Stubbington 10k 2015

There will be 3 threads to this double blog: 1. Race report review and analysis. 2.  Goal review and 3. 100 day plan (covered in next blog) .

Preamble.

Stubbington 10k for many in the Hampshire area is the opening race of their calendar.  For me it comes after 2 seminal XC races and a Park run win on New Year’s Day building on my Christmas training camp in Spain.  I’m not boasting just trying to show I’ve been racing myself fit.  Losing weight when others will have been traditionally gaining whilst trying to stay restrained as last year it was the week after Stubbington 10k that my early season ended in Tonsillitis and Shin Splints.16282830216_294ff209d8_o

The build up was a lighter week of only 47 miles compared to the previous two of over 55 miles.  Friday was an easy day, Saturday I did quite a bit of walking but no running.  I also conducted my standard taper nutrition plan including Beet-it in the morning.  Why?  No it isn’t an ‘A’ race but it is important.  In 2 weeks, the P&D Advanced Marathoning plan begins.  A flat, fast 10K is an ideal place to reset training paces and effort levels before the challenge of getting that marathon PB down!

Race day.

I woke at 7 although DS had woken me up since at least 6.  A strong French press coffee kick started to wake up my body, my whole body (too much info – Ed).  I also had a glass of OJ, 2 Beet-it shots and a bagel with jam.  I still felt empty so topped up with a banana at 0745.  I got to the car park early and walked to the Community Centre.  It was cold, around 4 degrees but the air was still and rain had stopped.  I got my number and pinned it on.  I was running for my first claim club, Victory AC today and we had a strong team. I chatted to some of the people I expected to be running Sub 35 to gauge my effort.  I also met 3 friends from the Runner’s World Sub 3 Forum.  My warm up was an easy run followed by some strides. After taking my top off it wasn’t that cold which surprised me.  I know that above 3 degrees is my limit as I ran Stafford Half in a vest and it was very cold that day.         16308755435_4a1e3ee5d8_o

The Race!

I started looking at my watch a lot to get “on pace”.  It is a fairly new pace for me so although it feels the same in some ways in others it is scary.  My watch was in KM but seeing 3:2x is like seeing 5:xx to me, even my marathon pace is sub 4 min/km.  Looking at Power of 10 (already updated) it was only 3 years ago that I wasn’t able to run a sub 6 min/mile 10K.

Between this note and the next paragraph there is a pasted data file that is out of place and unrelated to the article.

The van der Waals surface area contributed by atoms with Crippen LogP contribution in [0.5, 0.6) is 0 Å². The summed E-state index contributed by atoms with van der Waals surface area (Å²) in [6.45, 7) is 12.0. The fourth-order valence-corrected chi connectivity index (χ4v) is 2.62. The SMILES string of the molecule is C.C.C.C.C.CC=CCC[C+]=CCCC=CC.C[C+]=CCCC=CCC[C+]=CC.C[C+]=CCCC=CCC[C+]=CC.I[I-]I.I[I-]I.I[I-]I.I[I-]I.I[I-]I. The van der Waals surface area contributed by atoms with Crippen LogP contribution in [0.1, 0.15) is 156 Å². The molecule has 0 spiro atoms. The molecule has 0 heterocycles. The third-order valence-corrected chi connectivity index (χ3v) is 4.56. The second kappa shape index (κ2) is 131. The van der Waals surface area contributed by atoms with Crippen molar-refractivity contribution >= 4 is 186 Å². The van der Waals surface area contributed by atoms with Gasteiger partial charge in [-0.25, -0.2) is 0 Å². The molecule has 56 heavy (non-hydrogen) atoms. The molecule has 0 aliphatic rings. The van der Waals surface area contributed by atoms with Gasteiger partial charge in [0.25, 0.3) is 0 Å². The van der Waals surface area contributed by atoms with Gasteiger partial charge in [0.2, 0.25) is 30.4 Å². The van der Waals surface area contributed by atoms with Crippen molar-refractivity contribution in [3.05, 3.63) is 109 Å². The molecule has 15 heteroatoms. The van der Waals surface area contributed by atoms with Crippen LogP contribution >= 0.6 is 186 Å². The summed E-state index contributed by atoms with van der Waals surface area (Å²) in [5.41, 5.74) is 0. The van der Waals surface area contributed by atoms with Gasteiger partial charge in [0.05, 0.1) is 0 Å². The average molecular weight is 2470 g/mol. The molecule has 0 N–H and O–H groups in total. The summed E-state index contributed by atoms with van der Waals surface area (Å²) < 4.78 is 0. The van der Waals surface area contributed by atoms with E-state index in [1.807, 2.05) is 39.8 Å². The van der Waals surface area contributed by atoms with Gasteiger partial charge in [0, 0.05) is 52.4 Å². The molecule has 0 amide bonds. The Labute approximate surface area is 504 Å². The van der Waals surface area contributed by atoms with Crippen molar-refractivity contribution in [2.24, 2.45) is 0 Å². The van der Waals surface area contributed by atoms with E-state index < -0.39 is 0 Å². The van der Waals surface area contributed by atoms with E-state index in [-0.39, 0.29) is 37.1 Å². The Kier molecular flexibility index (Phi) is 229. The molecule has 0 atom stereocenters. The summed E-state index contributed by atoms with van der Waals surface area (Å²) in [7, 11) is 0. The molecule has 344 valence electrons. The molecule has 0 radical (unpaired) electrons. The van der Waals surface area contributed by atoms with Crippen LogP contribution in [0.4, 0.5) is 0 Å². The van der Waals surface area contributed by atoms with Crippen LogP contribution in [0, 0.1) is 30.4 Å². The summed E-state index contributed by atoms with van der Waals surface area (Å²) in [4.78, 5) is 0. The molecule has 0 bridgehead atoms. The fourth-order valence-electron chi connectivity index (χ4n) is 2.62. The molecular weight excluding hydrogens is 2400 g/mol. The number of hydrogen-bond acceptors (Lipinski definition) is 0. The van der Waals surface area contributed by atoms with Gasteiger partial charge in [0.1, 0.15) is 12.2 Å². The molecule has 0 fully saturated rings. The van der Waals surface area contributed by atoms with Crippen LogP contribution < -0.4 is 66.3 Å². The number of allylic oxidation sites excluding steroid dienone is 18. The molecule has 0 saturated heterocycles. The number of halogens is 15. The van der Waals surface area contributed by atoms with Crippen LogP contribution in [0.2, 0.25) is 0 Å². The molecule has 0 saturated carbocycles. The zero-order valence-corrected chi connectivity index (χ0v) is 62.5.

I had a joke with Al_P from the forum to check my breathing/speech level of effort compared to my watch.  Looking good I thought after the initial mad couple of hundred meters.  The first K went by in a perfect 3:30.  The second K is a little undulating but is probably favourable so 3:25 was nothing to be worried about especially as a couple of seconds either way can be attributed to the positioning of markers.  Number 3 has a significant rise that will slow you but I managed 3:23 but I think I could have pushed harder here given my relative position to those who finished around me.  From there, mentally, it is downhill to Km 7 and splits of 3:37, 3:25, 3:27, 3:29.  I think from 3 to 4 I was running with an Aldershot runner who I wasn’t sure if I needed push to pass or if we were working well.  Apart from signage dependencies that is what I would put that poor split down to.

Seven to eight.  There’s a rise to Hill Head then on to nine and the finish.  Splits were 3:28, 3:33, and 3:19. I have no idea how I ran 3:19 for the last K!  I swapped places with another Aldershot runner who came back at me in the last K whilst all the time closing on Sean Holmes who I’d tussled with last week at the Reading XC.  I introduced my self after collapsing through the line!  My run.

Goal Achieved!

My goal for 2015 and this period was a Sub 35 10k.  34:37 officially and I am very pleased with this.  it was hard, not easy, I was ready, in shape and it has given me a massive confidence boost.

I have to thank Mark Beresford for these fantastic photos taken just after 7Km.  To quote Greg Lemond; It doesn’t get easier, you just get faster.  I think these photos show this.